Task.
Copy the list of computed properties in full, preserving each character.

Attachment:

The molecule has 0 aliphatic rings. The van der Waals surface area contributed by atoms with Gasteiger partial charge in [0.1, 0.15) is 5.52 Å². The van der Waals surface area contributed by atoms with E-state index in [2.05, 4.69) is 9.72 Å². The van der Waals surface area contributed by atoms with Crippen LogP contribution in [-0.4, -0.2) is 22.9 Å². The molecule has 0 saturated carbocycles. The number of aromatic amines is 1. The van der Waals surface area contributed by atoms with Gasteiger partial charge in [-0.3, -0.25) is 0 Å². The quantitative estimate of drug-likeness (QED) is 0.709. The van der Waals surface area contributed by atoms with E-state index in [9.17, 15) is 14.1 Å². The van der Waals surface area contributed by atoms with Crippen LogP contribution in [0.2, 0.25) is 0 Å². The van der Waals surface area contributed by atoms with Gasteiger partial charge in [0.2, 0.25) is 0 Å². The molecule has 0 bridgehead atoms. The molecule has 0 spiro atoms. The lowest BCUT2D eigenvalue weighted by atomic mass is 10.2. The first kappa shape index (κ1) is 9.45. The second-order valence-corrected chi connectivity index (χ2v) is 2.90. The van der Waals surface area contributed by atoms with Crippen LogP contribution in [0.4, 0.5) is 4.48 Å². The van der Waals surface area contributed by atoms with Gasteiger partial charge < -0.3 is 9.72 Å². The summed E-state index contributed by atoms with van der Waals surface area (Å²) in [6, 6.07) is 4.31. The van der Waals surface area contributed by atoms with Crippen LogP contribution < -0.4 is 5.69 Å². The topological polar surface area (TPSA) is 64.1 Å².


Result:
The molecule has 0 aliphatic rings. The van der Waals surface area contributed by atoms with Gasteiger partial charge in [0.1, 0.15) is 5.52 Å². The van der Waals surface area contributed by atoms with E-state index in [2.05, 4.69) is 9.72 Å². The van der Waals surface area contributed by atoms with Crippen LogP contribution in [-0.4, -0.2) is 22.9 Å². The molecule has 0 saturated carbocycles. The number of aromatic amines is 1. The van der Waals surface area contributed by atoms with Gasteiger partial charge in [-0.3, -0.25) is 0 Å². The quantitative estimate of drug-likeness (QED) is 0.709. The van der Waals surface area contributed by atoms with E-state index in [9.17, 15) is 14.1 Å². The van der Waals surface area contributed by atoms with Crippen LogP contribution in [0.2, 0.25) is 0 Å². The van der Waals surface area contributed by atoms with Gasteiger partial charge in [0.2, 0.25) is 0 Å². The molecule has 0 bridgehead atoms. The molecule has 0 spiro atoms. The lowest BCUT2D eigenvalue weighted by atomic mass is 10.2. The first kappa shape index (κ1) is 9.45. The second-order valence-corrected chi connectivity index (χ2v) is 2.90. The van der Waals surface area contributed by atoms with Crippen LogP contribution in [0.4, 0.5) is 4.48 Å². The van der Waals surface area contributed by atoms with Gasteiger partial charge < -0.3 is 9.72 Å². The summed E-state index contributed by atoms with van der Waals surface area (Å²) in [6, 6.07) is 4.31. The van der Waals surface area contributed by atoms with Crippen LogP contribution < -0.4 is 5.69 Å². The topological polar surface area (TPSA) is 64.1 Å².